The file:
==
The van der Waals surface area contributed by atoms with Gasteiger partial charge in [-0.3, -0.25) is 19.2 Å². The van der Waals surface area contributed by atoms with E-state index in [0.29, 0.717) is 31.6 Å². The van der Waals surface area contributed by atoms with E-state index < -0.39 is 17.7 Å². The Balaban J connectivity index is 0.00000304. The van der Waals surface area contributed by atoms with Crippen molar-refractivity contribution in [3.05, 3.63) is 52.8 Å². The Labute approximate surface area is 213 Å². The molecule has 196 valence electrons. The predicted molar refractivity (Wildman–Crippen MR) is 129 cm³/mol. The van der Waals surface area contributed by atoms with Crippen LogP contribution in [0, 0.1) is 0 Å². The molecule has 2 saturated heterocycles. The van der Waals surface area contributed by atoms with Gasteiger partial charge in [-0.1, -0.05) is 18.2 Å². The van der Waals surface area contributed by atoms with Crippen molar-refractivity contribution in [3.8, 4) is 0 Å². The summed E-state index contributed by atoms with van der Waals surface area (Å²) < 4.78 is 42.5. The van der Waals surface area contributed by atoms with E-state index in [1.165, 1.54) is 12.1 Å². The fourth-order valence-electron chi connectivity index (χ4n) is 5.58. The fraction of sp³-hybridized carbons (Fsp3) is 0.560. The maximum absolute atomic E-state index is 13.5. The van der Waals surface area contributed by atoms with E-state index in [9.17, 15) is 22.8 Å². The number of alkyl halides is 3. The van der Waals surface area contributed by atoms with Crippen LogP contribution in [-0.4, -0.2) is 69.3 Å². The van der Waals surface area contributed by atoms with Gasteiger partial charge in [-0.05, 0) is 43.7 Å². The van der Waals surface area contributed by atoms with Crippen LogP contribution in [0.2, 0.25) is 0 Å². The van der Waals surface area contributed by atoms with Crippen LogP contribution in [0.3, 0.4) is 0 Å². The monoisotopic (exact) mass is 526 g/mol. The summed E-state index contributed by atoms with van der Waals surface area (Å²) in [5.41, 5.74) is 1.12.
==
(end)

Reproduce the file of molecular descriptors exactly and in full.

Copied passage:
The van der Waals surface area contributed by atoms with Gasteiger partial charge in [-0.3, -0.25) is 19.2 Å². The van der Waals surface area contributed by atoms with E-state index in [0.29, 0.717) is 31.6 Å². The van der Waals surface area contributed by atoms with E-state index < -0.39 is 17.7 Å². The Balaban J connectivity index is 0.00000304. The van der Waals surface area contributed by atoms with Crippen molar-refractivity contribution in [3.05, 3.63) is 52.8 Å². The Labute approximate surface area is 213 Å². The molecule has 196 valence electrons. The predicted molar refractivity (Wildman–Crippen MR) is 129 cm³/mol. The van der Waals surface area contributed by atoms with Crippen LogP contribution in [0, 0.1) is 0 Å². The molecule has 2 saturated heterocycles. The van der Waals surface area contributed by atoms with Gasteiger partial charge in [-0.1, -0.05) is 18.2 Å². The van der Waals surface area contributed by atoms with Crippen molar-refractivity contribution in [3.8, 4) is 0 Å². The summed E-state index contributed by atoms with van der Waals surface area (Å²) < 4.78 is 42.5. The van der Waals surface area contributed by atoms with E-state index in [1.165, 1.54) is 12.1 Å². The fourth-order valence-electron chi connectivity index (χ4n) is 5.58. The fraction of sp³-hybridized carbons (Fsp3) is 0.560. The maximum absolute atomic E-state index is 13.5. The van der Waals surface area contributed by atoms with E-state index in [9.17, 15) is 22.8 Å². The number of alkyl halides is 3. The van der Waals surface area contributed by atoms with Crippen LogP contribution in [-0.4, -0.2) is 69.3 Å². The van der Waals surface area contributed by atoms with Gasteiger partial charge in [-0.05, 0) is 43.7 Å². The van der Waals surface area contributed by atoms with Crippen LogP contribution in [0.2, 0.25) is 0 Å². The van der Waals surface area contributed by atoms with Crippen LogP contribution in [0.3, 0.4) is 0 Å². The monoisotopic (exact) mass is 526 g/mol. The summed E-state index contributed by atoms with van der Waals surface area (Å²) in [5.41, 5.74) is 1.12.